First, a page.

“I was scrolling … and found a bunch of videos based on the same app; I decided to spread the information onto Twitter since a lot of people use this app,” the user, who did not share their name, told the Daily Dot.
Other users who shared similar warnings in viral tweets did not respond to the Daily Dot’s request for comments on Monday. Kay said the warnings were “full of false claims.”
On the App Store, WalkSafe was flooded with negative reviews, bringing its average rating down to 1.6 out of five stars.
One reviewer said they were “followed” by two men a few days after they deleted the app due to the TikTok rumors. “We had to run through the forest and hide in a random neighborhood,” the reviewer wrote. “Not sure if it was a coincidence or it had to do with the app.”
“Rumor has it that it is being used for sex trafficking,” wrote another user who also encouraged people not to download the app. “Numerous people have seen men outside their homes after downloading this app.”
“Sex traffickers use this app to find you!” wrote another.
While there were some reviews that seemed to be about the technicalities of the app, most of the recent ones had to do with the claims made on Twitter and TikTok.
“We have seen some negative reviews based purely on the false claims,” Kay said. “These reviews will likely be removed in due course by the App Store and Google Play as they are based on false information and have been reported as such.”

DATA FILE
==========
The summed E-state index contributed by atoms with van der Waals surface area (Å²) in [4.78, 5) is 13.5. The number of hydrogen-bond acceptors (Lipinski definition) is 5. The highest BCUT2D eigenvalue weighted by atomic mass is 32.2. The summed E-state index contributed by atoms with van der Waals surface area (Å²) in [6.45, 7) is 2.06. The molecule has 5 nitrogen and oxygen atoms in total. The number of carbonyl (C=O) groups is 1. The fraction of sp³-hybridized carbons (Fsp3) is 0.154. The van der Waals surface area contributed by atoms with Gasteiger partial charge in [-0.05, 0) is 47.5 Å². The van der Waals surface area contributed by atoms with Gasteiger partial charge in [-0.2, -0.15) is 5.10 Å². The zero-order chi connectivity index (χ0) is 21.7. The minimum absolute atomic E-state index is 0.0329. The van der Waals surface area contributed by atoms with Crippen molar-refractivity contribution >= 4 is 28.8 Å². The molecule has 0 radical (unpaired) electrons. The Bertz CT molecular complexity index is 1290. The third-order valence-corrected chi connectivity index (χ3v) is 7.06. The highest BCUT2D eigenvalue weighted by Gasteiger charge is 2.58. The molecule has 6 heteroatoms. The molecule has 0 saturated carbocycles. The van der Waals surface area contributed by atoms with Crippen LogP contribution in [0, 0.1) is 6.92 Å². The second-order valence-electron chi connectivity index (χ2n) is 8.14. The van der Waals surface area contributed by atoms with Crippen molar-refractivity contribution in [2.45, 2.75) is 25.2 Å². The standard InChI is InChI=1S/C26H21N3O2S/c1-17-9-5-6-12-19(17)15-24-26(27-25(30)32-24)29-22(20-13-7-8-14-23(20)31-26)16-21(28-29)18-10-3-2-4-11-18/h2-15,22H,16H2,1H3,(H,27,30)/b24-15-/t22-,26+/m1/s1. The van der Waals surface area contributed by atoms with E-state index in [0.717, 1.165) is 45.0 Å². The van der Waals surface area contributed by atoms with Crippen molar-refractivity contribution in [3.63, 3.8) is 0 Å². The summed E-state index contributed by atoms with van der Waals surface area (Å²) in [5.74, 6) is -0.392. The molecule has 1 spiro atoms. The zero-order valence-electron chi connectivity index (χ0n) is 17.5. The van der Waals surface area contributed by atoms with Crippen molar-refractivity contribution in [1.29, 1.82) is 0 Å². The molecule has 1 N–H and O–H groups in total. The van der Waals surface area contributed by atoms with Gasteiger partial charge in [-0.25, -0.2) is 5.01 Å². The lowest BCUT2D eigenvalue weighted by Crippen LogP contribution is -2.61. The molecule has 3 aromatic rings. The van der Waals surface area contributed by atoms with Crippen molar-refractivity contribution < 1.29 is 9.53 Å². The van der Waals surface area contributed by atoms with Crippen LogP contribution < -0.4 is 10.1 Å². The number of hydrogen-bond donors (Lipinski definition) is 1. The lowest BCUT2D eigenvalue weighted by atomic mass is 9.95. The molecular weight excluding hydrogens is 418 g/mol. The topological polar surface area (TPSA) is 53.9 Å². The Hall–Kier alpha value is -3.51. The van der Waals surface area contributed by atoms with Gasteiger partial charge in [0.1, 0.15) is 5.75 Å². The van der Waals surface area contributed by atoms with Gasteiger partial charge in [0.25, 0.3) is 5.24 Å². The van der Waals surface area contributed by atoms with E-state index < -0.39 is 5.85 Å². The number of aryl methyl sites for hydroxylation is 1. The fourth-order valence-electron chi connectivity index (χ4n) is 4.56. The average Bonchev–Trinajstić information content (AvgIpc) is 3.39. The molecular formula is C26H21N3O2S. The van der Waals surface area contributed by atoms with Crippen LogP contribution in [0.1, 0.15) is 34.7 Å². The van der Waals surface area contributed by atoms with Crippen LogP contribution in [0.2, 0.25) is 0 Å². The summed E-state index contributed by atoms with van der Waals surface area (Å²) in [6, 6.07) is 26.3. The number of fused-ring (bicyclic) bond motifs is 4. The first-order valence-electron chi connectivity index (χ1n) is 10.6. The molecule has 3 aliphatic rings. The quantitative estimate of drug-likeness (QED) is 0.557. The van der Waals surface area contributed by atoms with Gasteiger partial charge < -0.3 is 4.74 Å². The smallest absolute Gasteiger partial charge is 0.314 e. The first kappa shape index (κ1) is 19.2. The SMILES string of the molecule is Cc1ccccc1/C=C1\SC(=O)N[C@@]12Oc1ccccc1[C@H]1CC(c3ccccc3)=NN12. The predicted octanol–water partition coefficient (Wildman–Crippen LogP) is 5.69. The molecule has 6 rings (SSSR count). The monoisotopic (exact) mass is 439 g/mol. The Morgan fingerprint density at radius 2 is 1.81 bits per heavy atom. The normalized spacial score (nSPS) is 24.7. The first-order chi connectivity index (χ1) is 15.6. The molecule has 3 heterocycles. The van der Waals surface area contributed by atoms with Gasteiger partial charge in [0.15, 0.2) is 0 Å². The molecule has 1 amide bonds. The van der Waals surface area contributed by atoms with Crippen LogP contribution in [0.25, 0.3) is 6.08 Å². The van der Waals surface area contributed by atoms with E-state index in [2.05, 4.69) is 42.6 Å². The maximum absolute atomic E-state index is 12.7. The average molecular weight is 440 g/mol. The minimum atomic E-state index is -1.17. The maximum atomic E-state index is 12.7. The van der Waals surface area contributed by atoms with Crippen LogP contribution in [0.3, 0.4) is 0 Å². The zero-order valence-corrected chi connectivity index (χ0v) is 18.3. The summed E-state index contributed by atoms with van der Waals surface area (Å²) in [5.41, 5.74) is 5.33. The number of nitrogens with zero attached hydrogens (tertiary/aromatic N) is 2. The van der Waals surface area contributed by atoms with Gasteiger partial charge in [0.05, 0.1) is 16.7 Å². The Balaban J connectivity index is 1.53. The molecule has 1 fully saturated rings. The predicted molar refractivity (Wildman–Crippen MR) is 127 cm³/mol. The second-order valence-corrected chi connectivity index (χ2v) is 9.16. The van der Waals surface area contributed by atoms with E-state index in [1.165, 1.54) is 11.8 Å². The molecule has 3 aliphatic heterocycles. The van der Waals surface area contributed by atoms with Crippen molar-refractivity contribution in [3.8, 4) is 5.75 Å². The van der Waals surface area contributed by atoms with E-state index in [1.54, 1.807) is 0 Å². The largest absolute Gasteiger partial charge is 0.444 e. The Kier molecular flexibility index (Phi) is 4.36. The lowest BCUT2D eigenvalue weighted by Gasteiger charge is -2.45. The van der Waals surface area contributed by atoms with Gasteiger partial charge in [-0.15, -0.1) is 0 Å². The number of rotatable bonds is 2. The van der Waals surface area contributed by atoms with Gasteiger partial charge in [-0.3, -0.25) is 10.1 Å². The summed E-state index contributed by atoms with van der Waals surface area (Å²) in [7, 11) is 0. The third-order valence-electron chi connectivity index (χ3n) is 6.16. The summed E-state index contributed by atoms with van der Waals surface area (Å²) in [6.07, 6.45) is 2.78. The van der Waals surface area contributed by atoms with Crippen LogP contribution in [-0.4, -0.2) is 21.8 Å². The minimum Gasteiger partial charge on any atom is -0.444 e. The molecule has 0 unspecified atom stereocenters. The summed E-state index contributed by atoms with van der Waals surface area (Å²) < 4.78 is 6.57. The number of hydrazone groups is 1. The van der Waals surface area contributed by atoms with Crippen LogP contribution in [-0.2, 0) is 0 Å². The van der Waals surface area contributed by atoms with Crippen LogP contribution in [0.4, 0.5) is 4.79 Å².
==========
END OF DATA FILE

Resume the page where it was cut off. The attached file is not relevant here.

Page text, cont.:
Kay also said WalkSafe is working with TikTok to remove other similar claims and will “will continue to monitor all platforms.”
On Monday, accounts on TikTok with names like @Deletethewalksafeapp and @Walksafe.isnt.safe popped up with similar warnings about human trafficking.
In the comments of one video making accusations of sex trafficking on the @Deletethewalksafeapp page, people were panicking. “My friend downloaded the app and 3 tall men in dark clothing were standing outside their house,” wrote one user.
“I downloaded it cause everybody was telling me too and then my whole family was asleep and I went to [get] something to eat and there was a guy in all black standing in my backyard…” another user wrote.
“Please stay safe by locking all doors and windows and call the police,” the TikTok account @Deletethewalksafeapp responded.
Users asking for proof were either dismissed or told they would be “tagged” in a post with more information with no follow-up. By Monday, some TikTokers were raising doubts about the legitimacy of the accusations against SafeWalk.
Screenshots show user @xzonediscord raising doubts. “Nobody knocked, nobody had any weapons, she showed a 2 sec video and made a whole story about it,” the user commented, referring to one video that shows two men walking past a security camera outside a house.
TikTok user @dionwaitexo responded to this comment, seemingly backtracking: “I never said they deffo came to my house bc of the app but even if they didnt they’re still on my private property anyways.” The user pointed to an Instagram page that didn’t have any content related to SafeWalk on Monday.
The Daily Dot has reached out to TikTok and Twitter and will update this report if they respond.